On June 13, Catholics will honor the memory of the Franciscan priest St. Anthony of Padua. Although he is popularly invoked today by those who have trouble finding lost objects, he was known in his own day as the “Hammer of Heretics” due to the powerful witness of his life and preaching.
The saint known to the Church as Anthony of Padua was not born in the Italian city of Padua, nor was he originally named Anthony. He was born in Lisbon, Portugal during 1195, the son of an army officer named Martin and a virtuous woman named Mary. They had Ferdinand educated by a group of priests, and the young man made his own decision to enter religious life at age 15.
Ferdinand initially lived in a monastery of the Augustinian order outside of Lisbon. But he disliked the distraction of constant visits from his friends, and moved to a more remote house of the same order. There, he concentrated on reading the Bible and the Church Fathers, while living a life of asceticism and heartfelt devotion to God.
Eight years later, in 1220, Ferdinand learned the news about five Franciscan friars who had recently died for their faith in Morocco. When their bodies were brought to Portugal for veneration, Ferdinand developed a passionate desire to imitate their commitment to the Gospel. When a group of Franciscans visited his monastery, Ferdinand told them he wanted to adopt their poor and humble way of life.
Some of the Augustinian monks criticized and mocked Ferdinand's interest in the Franciscans, which had been established only recently, in 1209. But prayer confirmed his desire to follow the example of St. Francis, who was still living at the time.
He eventually obtained permission to leave the Augustinians and join a small Franciscan monastery in 1221. At that time he took the name Anthony, after the fourth-century desert monk St. Anthony of Egypt.
Anthony wanted to imitate the Franciscan martyrs who had died trying to convert the Muslims of Morocco. He traveled on a ship to Africa for this purpose, but became seriously ill and could not carry out his intention. The ship that was supposed to take him to Spain for treatment was blown off course, and ended up in Italy.
Through this series of mishaps, Anthony ended up near Assisi, where St. Francis was holding a major meeting for the members of his order. Despite his poor health, Anthony resolved to stay in Italy in order to be closer to St. Francis himself. He deliberately concealed his deep knowledge of theology and Scripture, and offered to serve in the kitchen among the brothers.
At the time, no one realized that the future “Hammer of Heretics” was anything other than a kitchen assistant and obedient Franciscan priest. Around 1224, however, Anthony was forced to deliver an improvised speech before an assembly of Dominicans and Franciscans, none of whom had prepared any remarks.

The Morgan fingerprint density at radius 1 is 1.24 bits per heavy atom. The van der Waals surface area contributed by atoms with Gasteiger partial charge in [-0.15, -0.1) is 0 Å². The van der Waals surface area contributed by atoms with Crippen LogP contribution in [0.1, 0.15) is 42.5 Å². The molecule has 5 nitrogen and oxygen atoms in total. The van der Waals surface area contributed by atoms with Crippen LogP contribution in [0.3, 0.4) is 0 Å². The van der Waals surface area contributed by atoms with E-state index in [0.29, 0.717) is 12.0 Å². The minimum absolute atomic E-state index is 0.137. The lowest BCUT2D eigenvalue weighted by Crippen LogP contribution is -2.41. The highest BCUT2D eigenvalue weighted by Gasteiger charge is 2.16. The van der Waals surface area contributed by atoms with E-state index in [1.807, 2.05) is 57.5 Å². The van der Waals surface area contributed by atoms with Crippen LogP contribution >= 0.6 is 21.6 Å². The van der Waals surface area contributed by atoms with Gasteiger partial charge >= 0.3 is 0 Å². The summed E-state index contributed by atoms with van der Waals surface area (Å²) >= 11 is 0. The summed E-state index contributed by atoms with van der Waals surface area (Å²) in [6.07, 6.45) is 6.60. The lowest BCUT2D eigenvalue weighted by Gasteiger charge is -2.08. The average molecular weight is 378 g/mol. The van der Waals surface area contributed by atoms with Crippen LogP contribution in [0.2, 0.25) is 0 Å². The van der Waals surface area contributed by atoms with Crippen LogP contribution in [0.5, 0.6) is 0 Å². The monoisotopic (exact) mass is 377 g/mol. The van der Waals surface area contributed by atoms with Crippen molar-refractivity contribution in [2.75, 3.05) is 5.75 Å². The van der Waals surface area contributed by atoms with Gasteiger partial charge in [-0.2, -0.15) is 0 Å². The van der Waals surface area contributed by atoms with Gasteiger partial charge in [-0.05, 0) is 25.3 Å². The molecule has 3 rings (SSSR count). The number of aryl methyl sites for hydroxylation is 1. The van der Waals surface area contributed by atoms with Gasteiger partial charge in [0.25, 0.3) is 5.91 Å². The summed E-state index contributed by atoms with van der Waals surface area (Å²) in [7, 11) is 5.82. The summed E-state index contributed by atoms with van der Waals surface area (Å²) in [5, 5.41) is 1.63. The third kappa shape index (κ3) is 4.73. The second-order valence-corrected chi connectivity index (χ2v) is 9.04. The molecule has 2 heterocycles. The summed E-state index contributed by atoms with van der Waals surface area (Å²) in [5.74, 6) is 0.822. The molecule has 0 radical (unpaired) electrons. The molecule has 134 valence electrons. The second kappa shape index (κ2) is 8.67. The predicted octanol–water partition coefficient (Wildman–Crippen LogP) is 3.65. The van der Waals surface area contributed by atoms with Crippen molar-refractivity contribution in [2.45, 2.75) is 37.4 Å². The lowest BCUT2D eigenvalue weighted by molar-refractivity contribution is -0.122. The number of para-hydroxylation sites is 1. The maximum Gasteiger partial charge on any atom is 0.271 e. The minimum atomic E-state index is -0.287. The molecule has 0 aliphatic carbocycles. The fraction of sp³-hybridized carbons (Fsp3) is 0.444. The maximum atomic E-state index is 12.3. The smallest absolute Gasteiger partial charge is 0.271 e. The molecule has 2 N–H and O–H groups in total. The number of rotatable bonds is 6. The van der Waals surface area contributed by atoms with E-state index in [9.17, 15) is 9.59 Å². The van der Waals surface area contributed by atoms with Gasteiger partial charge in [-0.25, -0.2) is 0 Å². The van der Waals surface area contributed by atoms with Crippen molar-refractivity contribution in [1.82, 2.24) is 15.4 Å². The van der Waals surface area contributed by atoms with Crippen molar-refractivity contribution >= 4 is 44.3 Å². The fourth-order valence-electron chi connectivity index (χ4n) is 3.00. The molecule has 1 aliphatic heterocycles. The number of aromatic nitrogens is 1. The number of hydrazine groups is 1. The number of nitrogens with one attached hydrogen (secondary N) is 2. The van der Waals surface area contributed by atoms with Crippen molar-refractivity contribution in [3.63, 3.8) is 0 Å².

His eloquence stunned the crowd, and St. Francis himself soon learned what kind of man the dishwashing priest really was. In 1224 he gave Anthony permission to teach theology in the Franciscan order – “provided, however, that as the Rule prescribes, the spirit of prayer and devotion may not be extinguished.”
Anthony taught theology in several French and Italian cities, while strictly following his Franciscan vows and preaching regularly to the people. Later, he dedicated himself entirely to the work of preaching as a missionary in France, Italy and Spain, teaching an authentic love for God to many people – whether peasants or princes – who had fallen away from Catholic faith and morality.
Known for his bold preaching and austere lifestyle, Anthony also had a reputation as a worker of miracles, which often came about in the course of his disputes with heretics.
His biographers mention a horse, which refused to eat for three days, and accepted food only after it had placed itself in adoration before the Eucharist that Anthony brought in his hands. Another miracle involved a poisoned meal, which Anthony ate without any harm after making the sign of the Cross over it. And a final often recounted miracle of St. Anthony’s involved a group of fish, who rose out of the sea to hear his preaching when heretical residents of a city refused to listen.
After Lent in 1231, Anthony's health was in decline. Following the example of his patron – the earlier St. Anthony, who had lived as a hermit – he retreated to a remote location, taking two companions to help him. When his worsening health forced him to be carried back to the Franciscan monastery in Padua, crowds of people converged on the group in hopes of paying their homage to the holy priest.
The commotion surrounding his transport forced his attendants to stop short of their destination. After receiving the last rites, Anthony prayed the Church's seven traditional penitential psalms, sung a hymn to the Virgin Mary, and died on June 13 at the age of 36.
St. Anthony's well-established holiness, combined with the many miracles he had worked during his lifetime, moved Pope Gregory IX – who knew the saint personally – to canonize him one year after his death.
“St. Anthony, residing now in heaven, is honored on earth by many miracles daily seen at his tomb, of which we are certified by authentic writings,” proclaimed the 13th-century Pope.